Demb et al. • Circuitry of Nonlinear Receptive Field
Figure 12. Nonlinear response sums linearly at the ganglion cell. A, Fine
grating reversed contrast in regions a–d, or at all locations ( f ull field). On
average, the F2 response component (mean 6 SEM) was strongest for a
but always remained well above the noise (horizontal line). F1 response
component was strongest for a and then fell toward the noise. B, Responses in an OFF cell to gratings at each location were summed to
predict the response to a f ull-field grating. The close correspondence
between the two traces demonstrates that the nonlinear response sums
linearly across the receptive field. C, Across all cells (1 ON, 16 OFF),
average responses to gratings at each location were summed to predict the
average response to a full-field grating. The close correspondence between the traces demonstrates that, on average, the nonlinear response
sums linearly across the receptive field.
ganglion cells was also coextensive with the classical surround
(Fig. 7B).
Most ganglion cell types express a nonlinear
receptive field
The nonlinear receptive field seems to be expressed by most
ganglion cell types in all mammalian species. In guinea pig, all
cells we have studied so far (;7 wide-field types) express a
nonlinear receptive field (Sterling et al., 1999). In cat retina, Y
and W cells express a nonlinear receptive field (Hochstein and
Shapley, 1976; Troy et al., 1989; Rowe and Cox, 1993; Pu et al.,
1994; Troy et al., 1995), and even X cells, generally considered to
be linear, express nonlinear responses from the periphery (Barlow et al., 1977; Hamasaki and Maguire, 1985). Furthermore,
nonlinear receptive fields are expressed by ganglion cell types in
rabbit (C aldwell and Daw, 1978; Watanabe and Tasaki, 1980),
mouse (Stone and Pinto, 1993), and monkey (Kruger et al., 1975;
Kaplan and Shapley, 1982). In monkey retina, there may be
certain cell types that are completely linear and do not, under any
condition, express a nonlinear receptive field (Kaplan and Shap-
J. Neurosci., November 15, 1999, 19(22):9756–9767 9765
Figure 13. C ircuit diagram to explain the origin of the initially hyperpolarizing response to a peripheral, contrast-reversing grating. When a
grating reverses contrast in the periphery, it evokes asynchronous responses in adjacent cones and thus in their postsynaptic OFF bipolar cells.
The latter release transmitter asynchronously onto an OFF wide-field
spiking amacrine cell. Assuming that the nonlinearity arises at the bipolar– amacrine synapse (see Discussion), it is then transmitted via the
spiking amacrine cell to the ganglion cell and /or its presynaptic bipolar
cell. The spiking amacrine cell releases an inhibitory transmitter, such as
GABA, and hyperpolarizes the ganglion cell at each contrast reversal,
creating the characteristic nonlinear response.
ley, 1982; Benardete et al., 1992). However, at least one class of
neurons in the magnocellular layer of the lateral geniculate nucleus has a local nonlinear receptive field (Kaplan and Shapley,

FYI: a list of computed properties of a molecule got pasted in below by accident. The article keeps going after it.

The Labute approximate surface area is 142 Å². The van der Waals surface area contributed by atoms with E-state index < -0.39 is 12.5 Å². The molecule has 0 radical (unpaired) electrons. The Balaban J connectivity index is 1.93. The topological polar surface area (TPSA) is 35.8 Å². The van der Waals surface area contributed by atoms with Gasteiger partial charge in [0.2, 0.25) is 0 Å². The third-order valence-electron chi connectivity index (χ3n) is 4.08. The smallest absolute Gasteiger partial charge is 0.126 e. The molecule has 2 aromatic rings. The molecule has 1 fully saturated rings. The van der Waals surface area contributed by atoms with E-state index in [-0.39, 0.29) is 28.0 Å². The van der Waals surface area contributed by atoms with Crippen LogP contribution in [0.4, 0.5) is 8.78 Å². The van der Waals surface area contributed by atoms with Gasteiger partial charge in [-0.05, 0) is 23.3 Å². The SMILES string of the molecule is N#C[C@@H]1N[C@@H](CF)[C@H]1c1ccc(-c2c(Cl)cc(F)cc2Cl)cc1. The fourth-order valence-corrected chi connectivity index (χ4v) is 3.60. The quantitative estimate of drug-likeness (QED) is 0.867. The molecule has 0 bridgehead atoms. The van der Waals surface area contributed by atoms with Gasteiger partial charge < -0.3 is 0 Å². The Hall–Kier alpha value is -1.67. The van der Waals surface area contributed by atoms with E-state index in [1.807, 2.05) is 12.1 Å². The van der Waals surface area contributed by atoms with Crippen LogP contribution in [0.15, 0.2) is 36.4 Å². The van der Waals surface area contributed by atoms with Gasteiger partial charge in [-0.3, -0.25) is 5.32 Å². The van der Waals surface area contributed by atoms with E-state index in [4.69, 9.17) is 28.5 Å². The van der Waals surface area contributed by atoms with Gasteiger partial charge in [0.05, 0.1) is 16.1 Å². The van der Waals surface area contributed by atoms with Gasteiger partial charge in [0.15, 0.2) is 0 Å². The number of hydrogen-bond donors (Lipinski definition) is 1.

1982; Benardete et al., 1992), and a larger percentage may show
a peripheral nonlinear receptive field (Kruger, 1977).
Function of the nonlinear receptive field for vision
Although nonlinear responses were observed long ago, they were
described as mere “effects” (the “McIlwain,” “periphery,” or
“shift” effect), and only later were these related to the Y cell
nonlinear subunit (McIlwain, 1964, 1966; Fischer et al., 1975;
Derrington et al., 1979). Yet we are impressed that these responses are not oddities but reflect powerful circuits for computing contrast magnitude over a wide region. The ganglion cell
might use this information to tune its linear receptive field. For
example, when the nonlinear receptive field is stimulated continuously with a fine, drifting grating, the gain of the linear center is
sharply reduced (Werblin, 1972; Caldwell and Daw, 1978;
Enroth-Cugell and Jakiela, 1980). Alternatively, when the peripheral nonlinear receptive field is stimulated, the linear center of
certain cells may be enhanced (McIlwain, 1964). This gain control might serve psychophysical “masking” whereby the ability to
detect a small spot is modulated by surrounding stimuli (Derrington, 1984; He and Loop, 1990; Fuhr and Kuyk, 1998). However, the nonlinear receptive field may have other functions. For
example, the nonlinear receptive field is still expressed by geniculate neurons, so it must be relayed to cortex where it might carry
a message complementary to that of the linear receptive field (So
and Shapley, 1979; cf. Spitzer and Hochstein, 1987).
It is a matter of great current interest that a nonlinear mech-
9766 J. Neurosci., November 15, 1999, 19(22):9756–9767
anism in the cortex computes “second order” contrast boundaries.
In a scene where average luminance stays constant over space,
object boundaries are determined by changes in local contrast on
a fine scale. Such contrast boundaries are invisible to a linear
mechanism that computes only “first order” luminance boundaries on a coarse scale (Mareschal and Baker, 1998, 1999). Shown
psychophysically, this nonlinear mechanism was composed of fine
subunits and insensitive to orientation (McGraw et al., 1999).
Most studies have assumed a cortical mechanism. However, the
ganglion cell nonlinear receptive field might also contribute to
this visual computation.